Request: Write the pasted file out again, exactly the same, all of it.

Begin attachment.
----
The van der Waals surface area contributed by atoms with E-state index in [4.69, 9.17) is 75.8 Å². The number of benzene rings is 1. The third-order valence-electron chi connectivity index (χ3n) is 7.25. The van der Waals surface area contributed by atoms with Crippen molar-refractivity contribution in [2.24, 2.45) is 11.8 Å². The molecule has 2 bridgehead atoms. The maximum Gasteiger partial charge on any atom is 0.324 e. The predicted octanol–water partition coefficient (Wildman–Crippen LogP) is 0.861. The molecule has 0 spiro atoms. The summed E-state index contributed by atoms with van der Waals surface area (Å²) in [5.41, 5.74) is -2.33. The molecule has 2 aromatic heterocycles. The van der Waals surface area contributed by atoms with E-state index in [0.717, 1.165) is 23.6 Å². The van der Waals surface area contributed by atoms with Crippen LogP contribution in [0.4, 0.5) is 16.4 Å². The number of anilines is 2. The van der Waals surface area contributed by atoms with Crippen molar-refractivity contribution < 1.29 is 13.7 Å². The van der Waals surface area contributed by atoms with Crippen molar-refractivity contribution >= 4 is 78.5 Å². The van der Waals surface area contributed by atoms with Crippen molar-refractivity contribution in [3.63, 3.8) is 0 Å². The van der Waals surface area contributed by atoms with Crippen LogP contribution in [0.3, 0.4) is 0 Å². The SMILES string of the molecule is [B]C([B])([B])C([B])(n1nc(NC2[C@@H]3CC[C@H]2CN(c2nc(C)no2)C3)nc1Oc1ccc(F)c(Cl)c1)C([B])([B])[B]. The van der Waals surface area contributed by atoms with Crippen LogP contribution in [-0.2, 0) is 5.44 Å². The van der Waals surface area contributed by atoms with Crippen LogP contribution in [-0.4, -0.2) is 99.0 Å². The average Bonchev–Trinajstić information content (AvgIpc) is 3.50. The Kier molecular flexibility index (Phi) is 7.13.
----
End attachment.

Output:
The van der Waals surface area contributed by atoms with E-state index in [4.69, 9.17) is 75.8 Å². The number of benzene rings is 1. The third-order valence-electron chi connectivity index (χ3n) is 7.25. The van der Waals surface area contributed by atoms with Crippen molar-refractivity contribution in [2.24, 2.45) is 11.8 Å². The molecule has 2 bridgehead atoms. The maximum Gasteiger partial charge on any atom is 0.324 e. The predicted octanol–water partition coefficient (Wildman–Crippen LogP) is 0.861. The molecule has 0 spiro atoms. The summed E-state index contributed by atoms with van der Waals surface area (Å²) in [5.41, 5.74) is -2.33. The molecule has 2 aromatic heterocycles. The van der Waals surface area contributed by atoms with E-state index in [0.717, 1.165) is 23.6 Å². The van der Waals surface area contributed by atoms with Crippen LogP contribution in [0.4, 0.5) is 16.4 Å². The number of anilines is 2. The van der Waals surface area contributed by atoms with Crippen molar-refractivity contribution < 1.29 is 13.7 Å². The van der Waals surface area contributed by atoms with Crippen molar-refractivity contribution >= 4 is 78.5 Å². The van der Waals surface area contributed by atoms with Crippen molar-refractivity contribution in [3.63, 3.8) is 0 Å². The van der Waals surface area contributed by atoms with Crippen LogP contribution in [0.3, 0.4) is 0 Å². The SMILES string of the molecule is [B]C([B])([B])C([B])(n1nc(NC2[C@@H]3CC[C@H]2CN(c2nc(C)no2)C3)nc1Oc1ccc(F)c(Cl)c1)C([B])([B])[B]. The van der Waals surface area contributed by atoms with Crippen LogP contribution in [-0.2, 0) is 5.44 Å². The van der Waals surface area contributed by atoms with Crippen LogP contribution in [-0.4, -0.2) is 99.0 Å². The average Bonchev–Trinajstić information content (AvgIpc) is 3.50. The Kier molecular flexibility index (Phi) is 7.13.